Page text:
Thanks to citizen involvement, water quality monitoring expertise, and a responsive local government, a sewage line problem in the Village of Lake Placid near Mirror Lake was detected and resolved quickly. The following is a timeline of events that highlights the rapid detection of and response to this issue.
Wednesday, September 27th Nevton Dunn, a member of the Mirror Lake Watershed Association, reported seeing black water below the stormwater outfall that enters Mirror Lake at the bottom of the hill coming down Saranac Avenue. Black water immediately throws up a red flag as a possible issue with sewage.
Thursday, September 28th Brendan Wiltse, AsRA's Science & Stewardship Director, collected water samples to be analyzed at the Adirondack Watershed Institute for chemical analysis and Endyne for bacteriological analysis. Brendan notes that the discharge into lake was low (1L/min) and intermittent. The extent of the black water was limited to a somewhat stagnant pool below the stormwater outfall.
Monday, October 2nd Brendan installed a sampling device in the outfall that binds optical brighteners. The device needs to soak in the water for 48hrs before being dried and analyzed. The presence of optical brighteners, found only in laundry detergents, is a definitive sign that there is a sewer leak.
Late that same afternoon the results of the bacteriological analysis from Endyne were returned. The results showed high concentrations of E. coli, a fecal indicator bacteria. Such high concentrations of E. coli strongly suggested an interconnection between the sewer and stormwater systems.
Tuesday, October 3rd Brendan relayed the E. coli information to the Village of Lake Placid and offered technical assistance with tracking the source. The Village immediately responded and within a matter of hours had located the source of the sewage and applied a temporary fix.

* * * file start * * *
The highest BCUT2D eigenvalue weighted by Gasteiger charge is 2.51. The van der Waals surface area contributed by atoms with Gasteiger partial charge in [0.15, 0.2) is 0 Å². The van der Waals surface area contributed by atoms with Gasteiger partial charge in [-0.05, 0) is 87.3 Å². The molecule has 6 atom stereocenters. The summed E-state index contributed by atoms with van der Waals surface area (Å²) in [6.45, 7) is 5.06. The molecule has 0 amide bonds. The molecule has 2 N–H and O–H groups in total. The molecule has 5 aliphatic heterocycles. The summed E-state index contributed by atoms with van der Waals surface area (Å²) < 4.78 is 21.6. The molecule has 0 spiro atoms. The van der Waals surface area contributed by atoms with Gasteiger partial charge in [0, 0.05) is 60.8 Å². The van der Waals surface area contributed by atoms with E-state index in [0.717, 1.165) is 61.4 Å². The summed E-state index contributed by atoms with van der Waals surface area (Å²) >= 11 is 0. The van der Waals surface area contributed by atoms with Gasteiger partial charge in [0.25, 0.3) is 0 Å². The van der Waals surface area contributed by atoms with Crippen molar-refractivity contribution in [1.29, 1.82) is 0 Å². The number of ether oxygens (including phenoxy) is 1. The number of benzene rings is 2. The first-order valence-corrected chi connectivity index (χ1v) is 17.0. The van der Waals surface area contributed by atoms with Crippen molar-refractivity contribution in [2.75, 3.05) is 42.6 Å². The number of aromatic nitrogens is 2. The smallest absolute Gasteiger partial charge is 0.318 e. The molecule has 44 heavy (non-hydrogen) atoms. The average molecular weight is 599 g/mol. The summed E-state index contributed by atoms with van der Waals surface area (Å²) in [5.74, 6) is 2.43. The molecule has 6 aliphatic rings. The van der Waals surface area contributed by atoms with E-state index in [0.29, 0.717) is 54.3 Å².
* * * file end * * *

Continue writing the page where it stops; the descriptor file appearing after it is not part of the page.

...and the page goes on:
Wednesday, October 4th the Village of Lake Placid continued to work on a perminent fix of this issue and addressed other structural concerns with the stormwater and sewer systems that were identified. Chemical analysis from AWI were returned documenting high concentrations of phosphorus entering the lake.
Sewage entering a stormwater system with the potential of entering a nearby lake is a significant concern. In this case, the leak was relatively small, intermittent, and not easily detected. Without the early report by a concerned citizen, this issue may have gone unnoticed for a much longer time. Rapid response by AsRA staff, quickly collecting the appropriate data to determine if there was a problem, helped Village employees to pinpoint and begin resolving the issue. Engaged citizens, a responsive local government, and an established monitoring program that can rapidly respond to water quality issues are essential to healthy communities.
AsRA will continue to monitor this situation closely and conduct additional testing, if necessary, to determine the impact on the ecology of the lake. The Village of Lake Placid and NYS Department of Health are currently conducting additional bacteriological testing to address human health concerns.
The Mayor of the Village of Lake Placid, Craig Randall, says "We are pleased that the issue got addressed quickly and at least for the moment successfully so it won't continue to reoccur." The Village of Lake Placid recently approved a $1.2 million expenditure to replace the sewer line in the vicinity of where this issue took place. We applaud the Village for recognizing the need for this important infrastructure improvement before a major failure took place and for the rapid response to this recent issue. This underscores the widespread backlog of water infrastructure needs documented with the Adirondack Park.
Moving forward, AsRA and our partners are evaluating the need to more closely study and monitor stormwater systems within the watershed. AsRA sampled all of the stormwater outfalls around Mirror Lake in early 2016 and did not detect signs of a sewer leak at that time. Early detection and rapid response to critical environmental issues like these protects our essential water resources and saves taxpayers a lot of money on more costly repairs.